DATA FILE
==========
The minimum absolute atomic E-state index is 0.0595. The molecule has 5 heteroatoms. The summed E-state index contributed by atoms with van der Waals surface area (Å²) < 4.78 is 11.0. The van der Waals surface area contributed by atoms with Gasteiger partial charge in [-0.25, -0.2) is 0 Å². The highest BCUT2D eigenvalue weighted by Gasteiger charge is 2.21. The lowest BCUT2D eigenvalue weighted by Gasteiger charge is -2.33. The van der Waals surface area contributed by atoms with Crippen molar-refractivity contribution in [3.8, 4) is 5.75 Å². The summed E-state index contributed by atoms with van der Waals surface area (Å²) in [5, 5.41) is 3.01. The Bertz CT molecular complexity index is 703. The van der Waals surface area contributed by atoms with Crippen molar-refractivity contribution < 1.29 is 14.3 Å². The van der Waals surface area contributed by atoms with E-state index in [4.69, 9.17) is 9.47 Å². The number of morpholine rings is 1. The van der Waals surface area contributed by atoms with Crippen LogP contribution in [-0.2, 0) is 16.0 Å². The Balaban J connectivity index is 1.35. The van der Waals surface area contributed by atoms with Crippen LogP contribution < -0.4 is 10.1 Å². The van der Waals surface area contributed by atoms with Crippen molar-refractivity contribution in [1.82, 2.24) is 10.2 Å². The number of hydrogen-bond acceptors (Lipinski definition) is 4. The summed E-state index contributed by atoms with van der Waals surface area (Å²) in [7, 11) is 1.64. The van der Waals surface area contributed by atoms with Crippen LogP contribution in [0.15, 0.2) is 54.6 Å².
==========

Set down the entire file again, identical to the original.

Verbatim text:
The minimum absolute atomic E-state index is 0.0595. The molecule has 5 heteroatoms. The summed E-state index contributed by atoms with van der Waals surface area (Å²) < 4.78 is 11.0. The van der Waals surface area contributed by atoms with Gasteiger partial charge in [-0.25, -0.2) is 0 Å². The highest BCUT2D eigenvalue weighted by Gasteiger charge is 2.21. The lowest BCUT2D eigenvalue weighted by Gasteiger charge is -2.33. The van der Waals surface area contributed by atoms with Crippen molar-refractivity contribution in [3.8, 4) is 5.75 Å². The summed E-state index contributed by atoms with van der Waals surface area (Å²) in [5, 5.41) is 3.01. The Bertz CT molecular complexity index is 703. The van der Waals surface area contributed by atoms with Crippen molar-refractivity contribution < 1.29 is 14.3 Å². The van der Waals surface area contributed by atoms with E-state index in [4.69, 9.17) is 9.47 Å². The number of morpholine rings is 1. The van der Waals surface area contributed by atoms with Crippen LogP contribution in [-0.2, 0) is 16.0 Å². The Balaban J connectivity index is 1.35. The van der Waals surface area contributed by atoms with Crippen LogP contribution < -0.4 is 10.1 Å². The van der Waals surface area contributed by atoms with Crippen molar-refractivity contribution in [1.82, 2.24) is 10.2 Å². The number of hydrogen-bond acceptors (Lipinski definition) is 4. The summed E-state index contributed by atoms with van der Waals surface area (Å²) in [7, 11) is 1.64. The van der Waals surface area contributed by atoms with Crippen LogP contribution in [0.15, 0.2) is 54.6 Å².